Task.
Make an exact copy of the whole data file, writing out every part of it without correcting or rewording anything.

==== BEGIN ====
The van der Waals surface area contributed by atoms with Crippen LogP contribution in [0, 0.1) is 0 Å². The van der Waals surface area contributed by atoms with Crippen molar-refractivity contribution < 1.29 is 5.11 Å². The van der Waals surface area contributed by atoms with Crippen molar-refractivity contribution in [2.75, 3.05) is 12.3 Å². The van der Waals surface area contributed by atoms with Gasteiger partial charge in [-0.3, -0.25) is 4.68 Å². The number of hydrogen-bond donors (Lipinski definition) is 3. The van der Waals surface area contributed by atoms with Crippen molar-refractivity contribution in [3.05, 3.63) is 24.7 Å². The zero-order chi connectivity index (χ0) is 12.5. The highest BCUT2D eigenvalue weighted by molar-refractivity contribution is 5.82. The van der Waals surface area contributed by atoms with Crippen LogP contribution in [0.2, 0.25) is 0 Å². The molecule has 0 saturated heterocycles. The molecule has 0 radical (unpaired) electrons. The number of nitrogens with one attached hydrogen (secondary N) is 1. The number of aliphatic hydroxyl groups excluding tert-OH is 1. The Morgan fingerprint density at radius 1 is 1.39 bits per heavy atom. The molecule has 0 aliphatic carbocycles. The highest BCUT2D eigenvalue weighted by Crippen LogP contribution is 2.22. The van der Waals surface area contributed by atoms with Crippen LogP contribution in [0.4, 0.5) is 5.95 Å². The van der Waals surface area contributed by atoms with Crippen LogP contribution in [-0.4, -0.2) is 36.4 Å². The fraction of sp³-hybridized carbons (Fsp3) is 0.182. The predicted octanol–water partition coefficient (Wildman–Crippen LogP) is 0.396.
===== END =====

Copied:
The van der Waals surface area contributed by atoms with Crippen LogP contribution in [0, 0.1) is 0 Å². The van der Waals surface area contributed by atoms with Crippen molar-refractivity contribution < 1.29 is 5.11 Å². The van der Waals surface area contributed by atoms with Crippen molar-refractivity contribution in [2.75, 3.05) is 12.3 Å². The van der Waals surface area contributed by atoms with Gasteiger partial charge in [-0.3, -0.25) is 4.68 Å². The number of hydrogen-bond donors (Lipinski definition) is 3. The van der Waals surface area contributed by atoms with Crippen molar-refractivity contribution in [3.05, 3.63) is 24.7 Å². The zero-order chi connectivity index (χ0) is 12.5. The highest BCUT2D eigenvalue weighted by molar-refractivity contribution is 5.82. The van der Waals surface area contributed by atoms with Crippen LogP contribution in [0.2, 0.25) is 0 Å². The molecule has 0 saturated heterocycles. The molecule has 0 radical (unpaired) electrons. The number of nitrogens with one attached hydrogen (secondary N) is 1. The number of aliphatic hydroxyl groups excluding tert-OH is 1. The Morgan fingerprint density at radius 1 is 1.39 bits per heavy atom. The molecule has 0 aliphatic carbocycles. The highest BCUT2D eigenvalue weighted by Crippen LogP contribution is 2.22. The van der Waals surface area contributed by atoms with Crippen LogP contribution in [0.4, 0.5) is 5.95 Å². The van der Waals surface area contributed by atoms with Crippen LogP contribution in [-0.4, -0.2) is 36.4 Å². The fraction of sp³-hybridized carbons (Fsp3) is 0.182. The predicted octanol–water partition coefficient (Wildman–Crippen LogP) is 0.396.